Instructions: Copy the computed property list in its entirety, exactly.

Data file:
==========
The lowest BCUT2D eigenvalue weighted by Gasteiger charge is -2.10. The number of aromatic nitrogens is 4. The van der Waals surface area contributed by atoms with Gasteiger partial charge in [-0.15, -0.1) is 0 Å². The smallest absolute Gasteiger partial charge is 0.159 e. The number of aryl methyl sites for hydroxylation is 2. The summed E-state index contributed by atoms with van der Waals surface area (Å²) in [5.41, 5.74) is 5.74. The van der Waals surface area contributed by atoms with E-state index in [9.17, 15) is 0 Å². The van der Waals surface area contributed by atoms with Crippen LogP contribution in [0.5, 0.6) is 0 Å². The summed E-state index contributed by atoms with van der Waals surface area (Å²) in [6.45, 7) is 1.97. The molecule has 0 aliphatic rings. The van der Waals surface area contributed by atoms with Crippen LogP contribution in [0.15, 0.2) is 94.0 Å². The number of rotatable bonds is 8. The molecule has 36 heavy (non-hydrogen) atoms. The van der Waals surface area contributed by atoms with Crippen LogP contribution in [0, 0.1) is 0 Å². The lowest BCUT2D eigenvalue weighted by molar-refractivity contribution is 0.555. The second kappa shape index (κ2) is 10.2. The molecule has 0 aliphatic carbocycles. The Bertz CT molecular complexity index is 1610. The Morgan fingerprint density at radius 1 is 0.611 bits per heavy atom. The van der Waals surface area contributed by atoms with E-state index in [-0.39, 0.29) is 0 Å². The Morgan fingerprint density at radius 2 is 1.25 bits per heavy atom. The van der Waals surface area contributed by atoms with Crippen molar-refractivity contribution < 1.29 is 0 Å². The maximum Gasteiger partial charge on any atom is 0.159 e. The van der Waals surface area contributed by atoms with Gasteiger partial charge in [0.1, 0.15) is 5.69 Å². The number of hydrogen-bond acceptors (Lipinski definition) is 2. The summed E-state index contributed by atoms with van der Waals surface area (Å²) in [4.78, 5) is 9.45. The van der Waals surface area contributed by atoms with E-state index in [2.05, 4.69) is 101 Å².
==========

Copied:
The lowest BCUT2D eigenvalue weighted by Gasteiger charge is -2.10. The number of aromatic nitrogens is 4. The van der Waals surface area contributed by atoms with Gasteiger partial charge in [-0.15, -0.1) is 0 Å². The smallest absolute Gasteiger partial charge is 0.159 e. The number of aryl methyl sites for hydroxylation is 2. The summed E-state index contributed by atoms with van der Waals surface area (Å²) in [5.41, 5.74) is 5.74. The van der Waals surface area contributed by atoms with E-state index in [9.17, 15) is 0 Å². The van der Waals surface area contributed by atoms with Crippen LogP contribution in [0.5, 0.6) is 0 Å². The summed E-state index contributed by atoms with van der Waals surface area (Å²) in [6.45, 7) is 1.97. The molecule has 0 aliphatic rings. The van der Waals surface area contributed by atoms with Crippen LogP contribution in [0.15, 0.2) is 94.0 Å². The number of rotatable bonds is 8. The molecule has 36 heavy (non-hydrogen) atoms. The van der Waals surface area contributed by atoms with Crippen LogP contribution in [0, 0.1) is 0 Å². The lowest BCUT2D eigenvalue weighted by molar-refractivity contribution is 0.555. The second kappa shape index (κ2) is 10.2. The molecule has 0 aliphatic carbocycles. The Bertz CT molecular complexity index is 1610. The Morgan fingerprint density at radius 1 is 0.611 bits per heavy atom. The van der Waals surface area contributed by atoms with E-state index in [-0.39, 0.29) is 0 Å². The Morgan fingerprint density at radius 2 is 1.25 bits per heavy atom. The van der Waals surface area contributed by atoms with Crippen molar-refractivity contribution < 1.29 is 0 Å². The maximum Gasteiger partial charge on any atom is 0.159 e. The van der Waals surface area contributed by atoms with Gasteiger partial charge in [0.1, 0.15) is 5.69 Å². The number of hydrogen-bond acceptors (Lipinski definition) is 2. The summed E-state index contributed by atoms with van der Waals surface area (Å²) in [4.78, 5) is 9.45. The van der Waals surface area contributed by atoms with E-state index in [2.05, 4.69) is 101 Å².